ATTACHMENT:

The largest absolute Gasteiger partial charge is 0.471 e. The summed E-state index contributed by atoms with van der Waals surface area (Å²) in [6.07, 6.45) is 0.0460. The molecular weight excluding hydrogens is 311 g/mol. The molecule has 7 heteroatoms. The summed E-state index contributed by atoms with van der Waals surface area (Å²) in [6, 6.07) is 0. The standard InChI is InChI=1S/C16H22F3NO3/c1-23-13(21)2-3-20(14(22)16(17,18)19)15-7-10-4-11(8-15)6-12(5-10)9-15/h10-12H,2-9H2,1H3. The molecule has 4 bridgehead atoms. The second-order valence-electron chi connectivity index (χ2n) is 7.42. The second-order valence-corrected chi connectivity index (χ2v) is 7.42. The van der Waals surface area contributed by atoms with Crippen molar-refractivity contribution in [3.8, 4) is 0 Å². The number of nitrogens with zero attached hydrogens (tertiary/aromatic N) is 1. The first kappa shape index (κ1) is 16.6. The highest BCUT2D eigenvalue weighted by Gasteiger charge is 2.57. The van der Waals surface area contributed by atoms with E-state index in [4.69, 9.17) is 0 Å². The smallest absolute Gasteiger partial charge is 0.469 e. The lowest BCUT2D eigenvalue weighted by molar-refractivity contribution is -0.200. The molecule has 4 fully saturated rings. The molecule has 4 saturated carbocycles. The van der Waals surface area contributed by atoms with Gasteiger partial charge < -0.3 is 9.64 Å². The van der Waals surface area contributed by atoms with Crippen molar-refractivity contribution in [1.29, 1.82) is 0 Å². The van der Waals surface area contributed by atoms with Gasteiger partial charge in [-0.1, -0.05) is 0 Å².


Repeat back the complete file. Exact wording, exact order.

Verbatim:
The largest absolute Gasteiger partial charge is 0.471 e. The summed E-state index contributed by atoms with van der Waals surface area (Å²) in [6.07, 6.45) is 0.0460. The molecular weight excluding hydrogens is 311 g/mol. The molecule has 7 heteroatoms. The summed E-state index contributed by atoms with van der Waals surface area (Å²) in [6, 6.07) is 0. The standard InChI is InChI=1S/C16H22F3NO3/c1-23-13(21)2-3-20(14(22)16(17,18)19)15-7-10-4-11(8-15)6-12(5-10)9-15/h10-12H,2-9H2,1H3. The molecule has 4 bridgehead atoms. The second-order valence-electron chi connectivity index (χ2n) is 7.42. The second-order valence-corrected chi connectivity index (χ2v) is 7.42. The van der Waals surface area contributed by atoms with Crippen molar-refractivity contribution in [3.8, 4) is 0 Å². The number of nitrogens with zero attached hydrogens (tertiary/aromatic N) is 1. The first kappa shape index (κ1) is 16.6. The highest BCUT2D eigenvalue weighted by Gasteiger charge is 2.57. The van der Waals surface area contributed by atoms with E-state index in [4.69, 9.17) is 0 Å². The smallest absolute Gasteiger partial charge is 0.469 e. The lowest BCUT2D eigenvalue weighted by molar-refractivity contribution is -0.200. The molecule has 4 fully saturated rings. The molecule has 4 saturated carbocycles. The van der Waals surface area contributed by atoms with Gasteiger partial charge < -0.3 is 9.64 Å². The van der Waals surface area contributed by atoms with Crippen molar-refractivity contribution in [1.29, 1.82) is 0 Å². The van der Waals surface area contributed by atoms with Gasteiger partial charge in [-0.1, -0.05) is 0 Å².